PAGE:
A memory from 5 years ago is this sunflower which I planted with my own hands and it grew taller than me (not difficult) and even taller than my garden fence (more difficult). Of course I have to mention my wife Chris because she does infinitely more gardening than I do, and she would have nurtured the sunflower from start to finish after I planted it. Nonetheless, I still felt a remarkably close association to the outcome!
My most liked Facebook posts in 2020 (the year of COVID) relates to flower pictures and there’s a reason flowers proved to be more popular than my other posts. Flowers, particularly with vibrant colour, stimulate our happiness hormones, including serotonin. Now, serotonin has a bad press in the Neuroendocrine Cancer world, but it’s a really important hormone for everyone. The most common functional tumours do oversecrete this hormone but that is a totally different effect because the happiness effect above comes from brain serotonin which is separate to the peripheral serotonin issues we know about. Moreover, every human being needs brain serotonin for normal function (including NET patients) and several other neurotransmitters, and they need for many purposes. The others include dopamine, oxytocin. So, what’s the connection? When reading the 3 paragraphs below, remember, I’m talking about brain hormones, not the stuff NETs secrete – that’s a different issue.
Dopamine – Dopamine is triggered by the expectation of a reward. Flowers were a huge reward signal in the world our brain evolved in because they marked the coming of abundance after a hungry winter. Today we have enough to eat all year round so we don’t consciously link flowers with food. But the blossoming of a flower triggers the sense that something special is coming because it triggers dopamine. But bright colours in general seem to increase the special nature of flowers because they send out signals, even including nutritional value and feeling happier via the chemistry.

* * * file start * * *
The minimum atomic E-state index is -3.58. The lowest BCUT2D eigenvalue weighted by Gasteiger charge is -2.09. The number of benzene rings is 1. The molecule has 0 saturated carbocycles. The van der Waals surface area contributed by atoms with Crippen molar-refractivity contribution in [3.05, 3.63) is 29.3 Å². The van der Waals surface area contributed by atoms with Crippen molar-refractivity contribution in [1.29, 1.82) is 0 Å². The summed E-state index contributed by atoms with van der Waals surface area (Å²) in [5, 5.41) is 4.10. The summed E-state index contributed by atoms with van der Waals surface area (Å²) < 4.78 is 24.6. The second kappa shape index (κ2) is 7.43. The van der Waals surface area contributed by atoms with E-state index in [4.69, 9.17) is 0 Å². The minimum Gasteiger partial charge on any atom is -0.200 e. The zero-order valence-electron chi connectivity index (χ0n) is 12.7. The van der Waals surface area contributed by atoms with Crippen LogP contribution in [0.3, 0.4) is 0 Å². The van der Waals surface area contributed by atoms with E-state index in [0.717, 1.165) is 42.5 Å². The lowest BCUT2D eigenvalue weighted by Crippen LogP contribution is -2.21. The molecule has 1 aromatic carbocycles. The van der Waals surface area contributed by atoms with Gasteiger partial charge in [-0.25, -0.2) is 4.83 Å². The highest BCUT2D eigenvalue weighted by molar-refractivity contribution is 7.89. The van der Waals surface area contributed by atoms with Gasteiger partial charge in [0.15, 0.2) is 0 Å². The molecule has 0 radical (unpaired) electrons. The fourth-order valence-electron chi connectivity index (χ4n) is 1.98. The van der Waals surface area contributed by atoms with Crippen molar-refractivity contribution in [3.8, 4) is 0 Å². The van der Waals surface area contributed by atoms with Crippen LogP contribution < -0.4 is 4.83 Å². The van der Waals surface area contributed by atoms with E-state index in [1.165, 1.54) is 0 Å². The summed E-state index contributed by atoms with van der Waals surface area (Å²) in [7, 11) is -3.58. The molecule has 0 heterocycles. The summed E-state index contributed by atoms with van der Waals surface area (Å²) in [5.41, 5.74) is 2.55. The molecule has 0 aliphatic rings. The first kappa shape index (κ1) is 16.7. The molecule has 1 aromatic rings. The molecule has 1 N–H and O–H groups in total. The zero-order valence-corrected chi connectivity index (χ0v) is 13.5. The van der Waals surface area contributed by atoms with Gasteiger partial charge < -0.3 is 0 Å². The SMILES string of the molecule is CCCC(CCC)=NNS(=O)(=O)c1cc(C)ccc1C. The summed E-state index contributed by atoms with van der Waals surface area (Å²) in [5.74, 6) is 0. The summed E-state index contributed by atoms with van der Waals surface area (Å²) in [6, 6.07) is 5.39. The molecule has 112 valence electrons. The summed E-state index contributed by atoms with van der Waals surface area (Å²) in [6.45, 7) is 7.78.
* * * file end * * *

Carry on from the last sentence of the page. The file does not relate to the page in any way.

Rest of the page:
Oxytocin – This chemical is often called the “bonding hormone.” Oxytocin creates the nice feeling of social trust, whether romantic love, maternal attachment, or group solidarity. We all know how hard this feeling is to find, and how easily it can be lost. That’s why we’re so eager for ways to stimulate it. Flowers help here too because they convey a certain respect for both fragility and the care and attention needed to grow and sustain something.
Serotonin – last but not least. This chemical is often mentioned in the context of antidepressants, but research indicates that it’s also involved in a sense of pride and that is not only involved in growing your own flowers but also buying and receiving them; and also admiring them from a distance (including in photographs), Flowers are known to stimulate the sense of pride that your brain is looking for. If you fail to stimulate your serotonin, you can feel bad.
For a more technical overview of Serotonin and Neuroendocrine Cancer – read my comprehensive overview – click here.
With that in mind, here’s a selection of flower photos (plus one or two other colour associated themes) which proved to be quite popular on my Facebook page in 2020 (so far).
And see this list of photos from our favourite park visit in 2020 by a mile (click here to see the rest):
Thanks for reading.
Sign up for my newsletters – Click Here
Please Share this post for Neuroendocrine Cancer awareness and to help another patient
The psychological impact of COVID-19 pandemic on patients with neuroendocrine tumors: Between resilience and vulnerability
I see a lot of emotional and anxiety issues in my private group. I guess cancer diagnoses are involved in much of it adding to
I like reading the words of Dr Mark Lewis, an Oncologist and a Neuroendocrine Tumour (NET) patient himself (with MEN1). He always delivers with “enthusiastic vigour”,